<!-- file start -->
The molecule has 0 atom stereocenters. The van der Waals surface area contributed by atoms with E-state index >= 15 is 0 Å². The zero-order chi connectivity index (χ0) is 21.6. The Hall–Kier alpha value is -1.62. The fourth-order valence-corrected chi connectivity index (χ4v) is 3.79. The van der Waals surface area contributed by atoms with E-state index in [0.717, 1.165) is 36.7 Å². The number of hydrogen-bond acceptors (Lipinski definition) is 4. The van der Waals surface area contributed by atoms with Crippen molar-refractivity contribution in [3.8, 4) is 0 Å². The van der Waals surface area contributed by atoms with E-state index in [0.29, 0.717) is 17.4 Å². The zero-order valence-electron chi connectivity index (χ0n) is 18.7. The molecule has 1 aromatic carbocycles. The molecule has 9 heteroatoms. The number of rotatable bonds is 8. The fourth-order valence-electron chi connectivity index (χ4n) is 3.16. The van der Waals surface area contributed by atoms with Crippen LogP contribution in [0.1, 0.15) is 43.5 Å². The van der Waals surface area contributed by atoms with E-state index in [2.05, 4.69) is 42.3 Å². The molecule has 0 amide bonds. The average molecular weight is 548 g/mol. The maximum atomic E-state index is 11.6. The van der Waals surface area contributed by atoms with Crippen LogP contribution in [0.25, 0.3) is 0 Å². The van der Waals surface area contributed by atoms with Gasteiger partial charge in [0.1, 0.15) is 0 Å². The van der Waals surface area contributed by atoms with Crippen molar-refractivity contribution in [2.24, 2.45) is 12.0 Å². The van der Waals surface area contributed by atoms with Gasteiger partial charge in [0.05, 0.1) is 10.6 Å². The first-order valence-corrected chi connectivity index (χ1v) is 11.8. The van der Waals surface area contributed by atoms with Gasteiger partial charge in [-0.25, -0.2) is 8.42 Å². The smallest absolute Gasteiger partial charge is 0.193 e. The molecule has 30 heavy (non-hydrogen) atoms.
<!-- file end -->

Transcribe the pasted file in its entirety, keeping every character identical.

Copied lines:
The molecule has 0 atom stereocenters. The van der Waals surface area contributed by atoms with E-state index >= 15 is 0 Å². The zero-order chi connectivity index (χ0) is 21.6. The Hall–Kier alpha value is -1.62. The fourth-order valence-corrected chi connectivity index (χ4v) is 3.79. The van der Waals surface area contributed by atoms with E-state index in [0.717, 1.165) is 36.7 Å². The number of hydrogen-bond acceptors (Lipinski definition) is 4. The van der Waals surface area contributed by atoms with Crippen molar-refractivity contribution in [3.8, 4) is 0 Å². The van der Waals surface area contributed by atoms with E-state index in [0.29, 0.717) is 17.4 Å². The zero-order valence-electron chi connectivity index (χ0n) is 18.7. The molecule has 1 aromatic carbocycles. The molecule has 9 heteroatoms. The number of rotatable bonds is 8. The fourth-order valence-electron chi connectivity index (χ4n) is 3.16. The van der Waals surface area contributed by atoms with Crippen LogP contribution in [0.1, 0.15) is 43.5 Å². The van der Waals surface area contributed by atoms with E-state index in [2.05, 4.69) is 42.3 Å². The molecule has 0 amide bonds. The average molecular weight is 548 g/mol. The maximum atomic E-state index is 11.6. The van der Waals surface area contributed by atoms with Crippen LogP contribution in [0.25, 0.3) is 0 Å². The van der Waals surface area contributed by atoms with Gasteiger partial charge in [0.1, 0.15) is 0 Å². The van der Waals surface area contributed by atoms with Crippen molar-refractivity contribution in [2.24, 2.45) is 12.0 Å². The van der Waals surface area contributed by atoms with Gasteiger partial charge in [0.05, 0.1) is 10.6 Å². The first-order valence-corrected chi connectivity index (χ1v) is 11.8. The van der Waals surface area contributed by atoms with Gasteiger partial charge in [-0.25, -0.2) is 8.42 Å². The smallest absolute Gasteiger partial charge is 0.193 e. The molecule has 30 heavy (non-hydrogen) atoms.